the lime kiln of Fig. 1 showing the same portion
thereof but viewed from the right as seen in
Fig. 1;
Fig. 3 is a horizontal cross sectional view taken
approximately on the line III-III of Fig. 2‘;
Fig. 4 is a diagrammatic horizontal cross sec-. '
tional view of the entire kiln showing schemati
cally the draft conduits of the several furnaces;
Fig. 5 is a vertical cross sectional view taken;
through the master control valve for the forced‘
draft;
.
.
Fig. 6 is a horizontal cross sectional view taken
on the line VI-VI of Fig. 5; and
'
Fig. 7 is a valve diagram showing one complete
cycle of operation of the drafts for the several
related furnaces of the lime kiln of Figs. 1 -
through 4;
Figure 8 comprises an enlargement of the por
tion of the linkage appearing at the upper right
hand corner of Figure 1.
Throughout the several ?gures of the draw- ~
ings like characters of reference denote like parts
and the numeral l0 designates a conventional
lime kiln of the type comprising a vertical tower
wherein the limestone charge is fed into the top
of the kiln (not shown) and the calcined lime
(calcium oxide), is removed at the bottom of
the kiln, likewise not shown in the drawings.
The present invention deals primarily with the
means for ?ring the kiln which in the illustrated
instance resides in the provision of a plurality
of furnaces disposed about the kiln toward the
bottom thereof and consequently only that por
tion of the kiln tower is illustrated. The kiln
4
stance a flap 26 in the illustrated form. In pro
ceeding in accordance with the present inven
tion it is further desired to provide for the in
troduction of natural draft over the ?re and
to this end the illustrated embodiment is pro
vided with a pair of sliding valves or gates 2|
for each furnace unit. The natural draft valves
‘is and 2| are arranged for automatic operation
in a manner which will presently appear.
In addition to the natural draft valves referred
to each furnace unit is provided with a pair of
' forced draft ducts, one above and one below the
In Fig. 2 the numeral 23 des
ignates a forced draft duct below the grate and
the numeral 26. designates a forced draft duct
leading into the combustion chamber above the
?re. The disposition and direction of the ducts
23 and 2!; appear further in the composite cross
sectional view, Fig. 3 of the drawings, as directed
obliquely toward the vertical center line of the
‘ ?re in each case.
ash pit and the combustion chamber respec
tively. Each of the forced draft ducts 23 and
24 are provided with control valves and such
valves, in the form of sliding plates, are desig
nated 2'! and 28 respectively.
Suitable mechanical instrumentalities
and
drive means are provided for opening and clos
ing the several natural and forced draft valves
in a particular sequence and for directing pres
sure blasts into the several combustion chambers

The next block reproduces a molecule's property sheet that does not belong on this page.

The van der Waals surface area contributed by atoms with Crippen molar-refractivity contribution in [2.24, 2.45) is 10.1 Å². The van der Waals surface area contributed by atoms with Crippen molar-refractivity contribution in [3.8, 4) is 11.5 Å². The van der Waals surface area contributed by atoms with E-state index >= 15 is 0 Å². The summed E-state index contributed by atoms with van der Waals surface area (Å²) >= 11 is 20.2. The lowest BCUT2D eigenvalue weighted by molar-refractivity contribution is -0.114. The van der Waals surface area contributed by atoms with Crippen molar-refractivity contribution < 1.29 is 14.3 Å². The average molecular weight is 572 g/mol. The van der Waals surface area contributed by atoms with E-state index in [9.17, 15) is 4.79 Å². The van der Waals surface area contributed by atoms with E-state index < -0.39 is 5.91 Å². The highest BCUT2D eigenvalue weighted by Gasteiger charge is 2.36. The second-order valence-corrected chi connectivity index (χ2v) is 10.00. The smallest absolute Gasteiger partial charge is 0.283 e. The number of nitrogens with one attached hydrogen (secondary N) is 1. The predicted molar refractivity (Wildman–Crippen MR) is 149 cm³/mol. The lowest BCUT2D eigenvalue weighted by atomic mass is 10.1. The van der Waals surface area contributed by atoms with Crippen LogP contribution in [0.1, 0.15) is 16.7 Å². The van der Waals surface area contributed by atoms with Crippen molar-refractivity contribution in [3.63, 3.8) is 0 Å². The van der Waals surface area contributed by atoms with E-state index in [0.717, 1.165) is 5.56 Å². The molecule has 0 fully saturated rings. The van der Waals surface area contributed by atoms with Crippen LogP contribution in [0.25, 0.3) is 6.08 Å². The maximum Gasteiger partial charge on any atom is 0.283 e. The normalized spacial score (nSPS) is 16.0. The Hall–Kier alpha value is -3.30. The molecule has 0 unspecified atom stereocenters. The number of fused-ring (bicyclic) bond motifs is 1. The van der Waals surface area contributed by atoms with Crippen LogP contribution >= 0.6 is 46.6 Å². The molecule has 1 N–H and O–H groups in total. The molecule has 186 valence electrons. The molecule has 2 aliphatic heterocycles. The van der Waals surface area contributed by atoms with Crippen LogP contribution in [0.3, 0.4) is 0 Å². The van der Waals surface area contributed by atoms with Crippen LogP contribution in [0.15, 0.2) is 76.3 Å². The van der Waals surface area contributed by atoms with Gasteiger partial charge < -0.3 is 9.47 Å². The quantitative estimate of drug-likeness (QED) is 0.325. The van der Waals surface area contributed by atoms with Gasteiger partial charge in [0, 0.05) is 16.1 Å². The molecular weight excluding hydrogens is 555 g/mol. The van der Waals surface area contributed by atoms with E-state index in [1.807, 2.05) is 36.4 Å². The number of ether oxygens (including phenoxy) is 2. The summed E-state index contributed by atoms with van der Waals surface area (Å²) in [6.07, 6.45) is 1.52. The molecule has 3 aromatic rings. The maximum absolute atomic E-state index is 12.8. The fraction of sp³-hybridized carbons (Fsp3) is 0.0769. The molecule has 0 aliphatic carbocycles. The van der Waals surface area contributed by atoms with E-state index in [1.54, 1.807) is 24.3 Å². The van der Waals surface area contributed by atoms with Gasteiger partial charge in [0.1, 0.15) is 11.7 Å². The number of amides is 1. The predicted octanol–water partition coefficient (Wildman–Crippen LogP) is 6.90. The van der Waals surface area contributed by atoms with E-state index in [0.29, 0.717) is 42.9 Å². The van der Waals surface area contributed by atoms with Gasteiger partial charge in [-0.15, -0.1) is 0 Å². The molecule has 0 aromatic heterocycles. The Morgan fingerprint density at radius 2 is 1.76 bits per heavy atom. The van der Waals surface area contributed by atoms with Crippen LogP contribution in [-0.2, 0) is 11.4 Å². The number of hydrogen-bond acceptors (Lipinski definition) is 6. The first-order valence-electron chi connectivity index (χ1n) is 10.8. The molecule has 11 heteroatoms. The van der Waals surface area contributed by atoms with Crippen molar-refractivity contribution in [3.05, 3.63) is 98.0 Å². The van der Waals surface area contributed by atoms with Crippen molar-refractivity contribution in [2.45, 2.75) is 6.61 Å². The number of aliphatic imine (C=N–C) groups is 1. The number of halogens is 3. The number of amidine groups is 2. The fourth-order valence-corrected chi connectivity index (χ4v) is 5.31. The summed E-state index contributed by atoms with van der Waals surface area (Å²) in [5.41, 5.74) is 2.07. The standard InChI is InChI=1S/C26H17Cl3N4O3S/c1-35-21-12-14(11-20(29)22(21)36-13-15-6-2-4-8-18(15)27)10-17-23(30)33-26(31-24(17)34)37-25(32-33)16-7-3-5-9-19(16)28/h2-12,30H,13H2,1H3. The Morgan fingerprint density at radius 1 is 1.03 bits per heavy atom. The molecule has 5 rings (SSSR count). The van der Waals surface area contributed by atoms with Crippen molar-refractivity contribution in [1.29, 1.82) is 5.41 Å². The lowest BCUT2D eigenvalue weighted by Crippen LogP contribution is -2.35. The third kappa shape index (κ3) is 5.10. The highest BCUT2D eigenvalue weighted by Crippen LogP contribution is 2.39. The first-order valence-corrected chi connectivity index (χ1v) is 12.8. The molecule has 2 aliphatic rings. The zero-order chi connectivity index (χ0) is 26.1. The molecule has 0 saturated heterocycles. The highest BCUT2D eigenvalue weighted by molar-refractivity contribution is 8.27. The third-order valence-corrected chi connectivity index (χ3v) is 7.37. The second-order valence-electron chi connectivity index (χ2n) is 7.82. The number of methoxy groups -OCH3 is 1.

and ash pits at predetermined related times in
the course of operation of my improved lime
kiln. Such mechanical means may be varied
from those here shown without affecting the prin
ciples of my invention and at this point in the
description of a single exemplary embodiment of
my invention I shall describe the functional se
quence of operation of the several valves and
the pressure blasts without reference to the me
charging and discharging means may be selected
from such means as are presently known for these 40 chanical means for producing and controlling
such functional sequence.
purposes without affecting the application of the
principles of my present invention to an other
wise conventional lime kiln.
In the present instance there are four furnaces
associated with the kiln tower H] and for con
venience of reference these furnaces have been
numbered I through 4 as shown in the diagram
matic view, Fig. 4. These furnaces have been
shown as being of the conventional dutch» oven
type excepting insofar as their novel shaft ar
rangement and operation are concerned.
In Fig. 1 furnace No. l is shown in vertical
cross section and furnace No. 3 appears in ele
vation. In the ensuing discussion correspond
ing parts of the several furnaces and their ap
purtenances will be given like characters of ref
erence, regardless of the fact that some of those
parts are in different positions in their cycle of
operation on the different furnaces at any given
time.
In the form illustrated each furnace comprises
a casing l2 which may comprise a ?xed part of
Reference is had to the composite valve dia
gram which is Fig. 7‘ and which shows the timed
relationship of the draft valves and pressurq
blasts of the four furnaces which are included
in the present illustrative embodiment of the in
vention. It is to be noted that the several fur
naces all discharge their gaseous products of
combustion into the single kiln tower ID at sub
stantially the same level but at points spaced
about such tower and an object of the arrange
ment of the present invention resides in so cor
relating the operation of the several furnaces
as to produce a uniform application of heat to
the charge in the kiln to produce satisfactory
calcination thereof as set forth in the remarks
preliminary to the description of the present
speci?c example.
The valve diagram, Fig. 7, shows a single com
plete cycle of operation of vthe four interrelated
furnaces, and such cycle is represented as com
prising 360°. At the conclusion of the cycle
shown, the several draft valves and the forced
the structure of the kiln tower Ill. Within each
draft apparatus all are in the same condition
furnace casing it there is provided a grate l3 with
and position in which they were at the beginning
a conventional combustion chamber l4 above the
of such cycle.
grate and a conventonal ash pit l5 therebelow.
Reference will ?rst be had to the cycle of op
A pair of fines is conduct the gaseous products
eration of a single furnace and for this purpose
of combustion from each furnace into the in
reference will be had to furnace No. I. It is not
terior of the tower H] where they come into con